When we hear the disciple’s question, “Who is the greatest in the kingdom of heaven?” (Matt.18:1) we tend to judge them harshly. How humbling it must have been to have Jesus place before them a little child and say, “Unless you change and become like children, you will never enter the kingdom of heaven. Whoever becomes humble like this child is the greatest in the kingdom of heaven!” (Matt. 18:3-5).
The disciples were ambitious. They expected to be honored. Hadn’t they left their previous vocations and families to follow Jesus? And so, time after time they raised the question of status even up to the evening of the Last Supper in the upper room.
Like those first disciples, many ministry leaders tend to take themselves too seriously. Children take their play seriously, but not themselves. Consider Michael Quoist’s thoughts from his book Prayers for Life. (He writes as if God is speaking.)
“I don’t like old people unless they are still children.
I want only children in my kingdom, youngsters– twisted, humped, wrinkled, white-bearded—all kinds of youngsters, but youngsters.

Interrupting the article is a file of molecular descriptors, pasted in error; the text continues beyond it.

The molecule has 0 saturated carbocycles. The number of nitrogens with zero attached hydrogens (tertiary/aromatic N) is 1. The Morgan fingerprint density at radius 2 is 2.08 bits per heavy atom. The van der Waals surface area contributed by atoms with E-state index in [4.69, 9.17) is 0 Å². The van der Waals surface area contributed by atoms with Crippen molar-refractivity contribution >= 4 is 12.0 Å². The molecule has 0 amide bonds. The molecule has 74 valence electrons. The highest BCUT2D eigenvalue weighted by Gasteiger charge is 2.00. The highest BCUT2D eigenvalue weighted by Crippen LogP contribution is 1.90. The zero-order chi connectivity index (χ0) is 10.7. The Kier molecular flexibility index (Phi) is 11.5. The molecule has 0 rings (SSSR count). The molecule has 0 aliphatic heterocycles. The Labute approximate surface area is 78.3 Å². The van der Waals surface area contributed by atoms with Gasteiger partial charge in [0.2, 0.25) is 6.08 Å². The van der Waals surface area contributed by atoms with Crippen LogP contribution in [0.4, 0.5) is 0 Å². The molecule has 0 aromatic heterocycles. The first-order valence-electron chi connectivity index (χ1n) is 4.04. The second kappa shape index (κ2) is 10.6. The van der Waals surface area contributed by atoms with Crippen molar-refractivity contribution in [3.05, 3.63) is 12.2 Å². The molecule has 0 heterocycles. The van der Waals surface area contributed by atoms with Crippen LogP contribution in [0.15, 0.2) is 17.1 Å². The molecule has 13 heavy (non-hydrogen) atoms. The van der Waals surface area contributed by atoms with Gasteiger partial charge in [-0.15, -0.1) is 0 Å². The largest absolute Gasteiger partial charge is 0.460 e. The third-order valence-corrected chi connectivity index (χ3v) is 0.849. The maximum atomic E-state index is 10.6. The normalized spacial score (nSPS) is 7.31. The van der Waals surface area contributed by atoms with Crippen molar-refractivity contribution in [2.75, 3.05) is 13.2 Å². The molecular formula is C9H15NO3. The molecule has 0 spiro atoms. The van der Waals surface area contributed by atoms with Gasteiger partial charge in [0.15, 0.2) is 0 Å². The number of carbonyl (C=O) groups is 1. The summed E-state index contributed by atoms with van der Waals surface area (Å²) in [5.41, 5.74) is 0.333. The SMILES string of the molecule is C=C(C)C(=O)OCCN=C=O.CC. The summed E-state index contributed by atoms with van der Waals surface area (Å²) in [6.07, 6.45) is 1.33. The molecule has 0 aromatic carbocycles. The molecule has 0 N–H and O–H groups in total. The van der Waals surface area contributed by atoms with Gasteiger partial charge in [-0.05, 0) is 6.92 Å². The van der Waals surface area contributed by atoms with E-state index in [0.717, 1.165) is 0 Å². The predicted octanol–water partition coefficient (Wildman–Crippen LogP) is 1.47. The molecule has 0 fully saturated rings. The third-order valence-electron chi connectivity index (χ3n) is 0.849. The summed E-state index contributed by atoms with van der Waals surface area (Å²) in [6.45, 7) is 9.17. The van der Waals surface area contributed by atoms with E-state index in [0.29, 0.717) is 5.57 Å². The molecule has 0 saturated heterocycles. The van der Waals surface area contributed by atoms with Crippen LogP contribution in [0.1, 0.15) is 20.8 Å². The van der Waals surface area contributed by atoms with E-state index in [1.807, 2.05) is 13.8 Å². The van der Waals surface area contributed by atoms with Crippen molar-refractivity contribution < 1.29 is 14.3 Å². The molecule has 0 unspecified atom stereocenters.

I like children because my likeness has not yet been dulled in them.
They have not botched my likeness.
I like them because they are still growing, still improving.
They are on the road. They are on their way.
But with grown-ups there is nothing to expect anymore.
They will no longer grow. No longer improve.
They have come to a full stop.
It is disastrous–-grownups think they have arrived.”
It seems to me that expectations of kingdom leadership must be constantly brought in line with child-likeness. Not childishness or infantilism, but unpretentious willingness to grow and change.